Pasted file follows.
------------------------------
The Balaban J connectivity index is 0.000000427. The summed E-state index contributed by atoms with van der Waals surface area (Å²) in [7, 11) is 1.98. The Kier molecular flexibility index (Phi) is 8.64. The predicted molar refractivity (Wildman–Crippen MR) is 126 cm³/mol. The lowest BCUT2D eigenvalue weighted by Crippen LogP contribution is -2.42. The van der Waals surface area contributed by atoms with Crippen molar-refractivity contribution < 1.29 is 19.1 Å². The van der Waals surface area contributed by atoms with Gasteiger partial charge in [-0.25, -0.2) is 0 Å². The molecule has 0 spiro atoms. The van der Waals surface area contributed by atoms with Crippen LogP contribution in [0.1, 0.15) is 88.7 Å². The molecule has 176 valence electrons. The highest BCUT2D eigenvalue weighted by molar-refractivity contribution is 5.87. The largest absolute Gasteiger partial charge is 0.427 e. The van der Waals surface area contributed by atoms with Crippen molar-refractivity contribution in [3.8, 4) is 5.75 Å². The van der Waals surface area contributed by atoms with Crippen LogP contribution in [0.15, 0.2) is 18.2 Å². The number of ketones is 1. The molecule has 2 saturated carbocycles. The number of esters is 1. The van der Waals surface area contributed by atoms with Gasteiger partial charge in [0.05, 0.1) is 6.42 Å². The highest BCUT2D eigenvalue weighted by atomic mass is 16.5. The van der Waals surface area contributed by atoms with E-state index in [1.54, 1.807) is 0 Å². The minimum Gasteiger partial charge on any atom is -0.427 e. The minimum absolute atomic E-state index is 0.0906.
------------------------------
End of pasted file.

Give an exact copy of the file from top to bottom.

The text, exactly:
The Balaban J connectivity index is 0.000000427. The summed E-state index contributed by atoms with van der Waals surface area (Å²) in [7, 11) is 1.98. The Kier molecular flexibility index (Phi) is 8.64. The predicted molar refractivity (Wildman–Crippen MR) is 126 cm³/mol. The lowest BCUT2D eigenvalue weighted by Crippen LogP contribution is -2.42. The van der Waals surface area contributed by atoms with Crippen molar-refractivity contribution < 1.29 is 19.1 Å². The van der Waals surface area contributed by atoms with Gasteiger partial charge in [-0.25, -0.2) is 0 Å². The molecule has 0 spiro atoms. The van der Waals surface area contributed by atoms with Crippen LogP contribution in [0.1, 0.15) is 88.7 Å². The molecule has 176 valence electrons. The highest BCUT2D eigenvalue weighted by molar-refractivity contribution is 5.87. The largest absolute Gasteiger partial charge is 0.427 e. The van der Waals surface area contributed by atoms with Crippen molar-refractivity contribution in [3.8, 4) is 5.75 Å². The van der Waals surface area contributed by atoms with Crippen LogP contribution in [0.15, 0.2) is 18.2 Å². The number of ketones is 1. The molecule has 2 saturated carbocycles. The number of esters is 1. The van der Waals surface area contributed by atoms with Gasteiger partial charge in [0.05, 0.1) is 6.42 Å². The highest BCUT2D eigenvalue weighted by atomic mass is 16.5. The van der Waals surface area contributed by atoms with E-state index in [1.54, 1.807) is 0 Å². The minimum Gasteiger partial charge on any atom is -0.427 e. The minimum absolute atomic E-state index is 0.0906.